Mezzanine Development Finance

We're Mezzanine Finance specialists

We help secure Mezzanine Finance for property development projects in need of more cash support.

Our Mezzanine Finance service

  • Market-leading Mezzanine Finance up to £250m
  • Loan to value ratio of up to 90%
  • Experienced developers only
  • Borrowers can get loans which have a longer term
  • Allows for an exit strategy based on the project’s success
  • Residential development
  • Residential refurbishments

Our mezzanine finance is a niche type of property finance available to ‘top up’ an existing loan on a development. Many UK developers use mezzanine development finance to fund various stages of their projects.

It's no simple task developing a large residential, commercial or mixed use property. If you're a developer, you'll be all too aware of this. As the project proceeds, the number of stakeholders grows, and the financial planning challenges of property development aren't always straightforward to resolve.

Mezzanine financing is a capital resource that sits between (less risky) senior debt and (higher risk) equity that has both debt and equity features. Companies use mezzanine financing to achieve goals that require capital beyond what senior lenders will extend.

So where you already have a primary lender backing your development, mezzanine finance can be a useful alternative to increase your capital.

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The comprehensive guide to Mezzanine Finance

Mezzanine finance is a versatile financial instrument that combines elements of debt and equity financing.

It serves as a hybrid solution that fills the gap between senior debt and pure equity, offering unique characteristics and benefits to both investors and businesses. In this guide, we will explore what mezzanine finance is, its characteristics and features, how it works, who uses it, when it can be used, and the benefits of its use.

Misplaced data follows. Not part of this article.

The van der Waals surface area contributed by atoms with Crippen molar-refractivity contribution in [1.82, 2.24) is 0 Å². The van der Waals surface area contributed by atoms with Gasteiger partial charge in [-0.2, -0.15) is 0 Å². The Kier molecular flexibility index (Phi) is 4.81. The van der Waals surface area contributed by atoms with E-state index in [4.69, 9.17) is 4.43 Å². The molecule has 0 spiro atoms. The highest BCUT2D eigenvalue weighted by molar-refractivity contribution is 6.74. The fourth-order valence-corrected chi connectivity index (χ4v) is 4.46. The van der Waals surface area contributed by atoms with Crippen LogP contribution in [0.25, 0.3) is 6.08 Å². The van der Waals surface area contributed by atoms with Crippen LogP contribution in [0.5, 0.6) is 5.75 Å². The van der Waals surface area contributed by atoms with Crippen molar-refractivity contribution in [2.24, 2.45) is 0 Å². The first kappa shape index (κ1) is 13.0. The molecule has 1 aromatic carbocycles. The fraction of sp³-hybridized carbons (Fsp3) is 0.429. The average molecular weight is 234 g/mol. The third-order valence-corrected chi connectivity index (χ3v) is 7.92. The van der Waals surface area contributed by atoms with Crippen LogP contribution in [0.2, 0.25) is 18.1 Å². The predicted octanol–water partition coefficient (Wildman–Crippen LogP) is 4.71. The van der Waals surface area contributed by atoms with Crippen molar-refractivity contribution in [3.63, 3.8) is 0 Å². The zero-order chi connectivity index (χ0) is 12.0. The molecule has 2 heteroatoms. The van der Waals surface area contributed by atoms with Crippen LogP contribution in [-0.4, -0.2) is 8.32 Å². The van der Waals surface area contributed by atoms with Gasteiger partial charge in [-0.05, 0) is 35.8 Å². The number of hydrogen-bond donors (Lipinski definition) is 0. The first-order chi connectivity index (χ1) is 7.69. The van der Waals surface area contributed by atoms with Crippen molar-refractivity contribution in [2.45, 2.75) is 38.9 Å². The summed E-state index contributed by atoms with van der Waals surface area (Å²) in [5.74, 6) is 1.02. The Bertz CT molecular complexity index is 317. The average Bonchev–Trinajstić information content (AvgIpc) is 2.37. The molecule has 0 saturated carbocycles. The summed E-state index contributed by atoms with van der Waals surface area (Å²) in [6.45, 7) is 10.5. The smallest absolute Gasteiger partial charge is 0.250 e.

Understanding Mezzanine Finance

Mezzanine finance is a form of financing that combines debt and equity components, providing businesses with additional capital for various purposes such as growth, acquisitions, or refinancing.

It is commonly used in situations where traditional bank loans may be insufficient or unavailable, and equity financing may be too costly or dilutive.

Characteristics and features of Mezzanine Finance

Hybrid Structure: Mezzanine finance typically consists of both debt and equity components. The debt portion is subordinated to senior debt, meaning it has a lower priority of repayment in the event of default.

High-Yield Debt: Mezzanine financing often carries a higher interest rate compared to senior debt, reflecting the increased risk undertaken by investors.

Convertible or Warrants: Mezzanine instruments may include convertible features, allowing investors to convert their debt into equity at a predetermined conversion price. Warrants may also be attached, providing the option to purchase equity at a specified price within a particular timeframe.

Long-Term Tenure: Mezzanine financing typically has a longer repayment tenure compared to traditional debt instruments, providing businesses with a longer time horizon for repayment.

Flexibility: Mezzanine financing is often structured to align with the specific needs of the business, offering flexibility in terms of repayment options, cash flow arrangements, and financial covenants.

How Mezzanine Finance works

Mezzanine finance involves a two-step process. First, the business issues mezzanine securities to investors, who provide the capital needed. These securities represent a combination of debt and equity rights.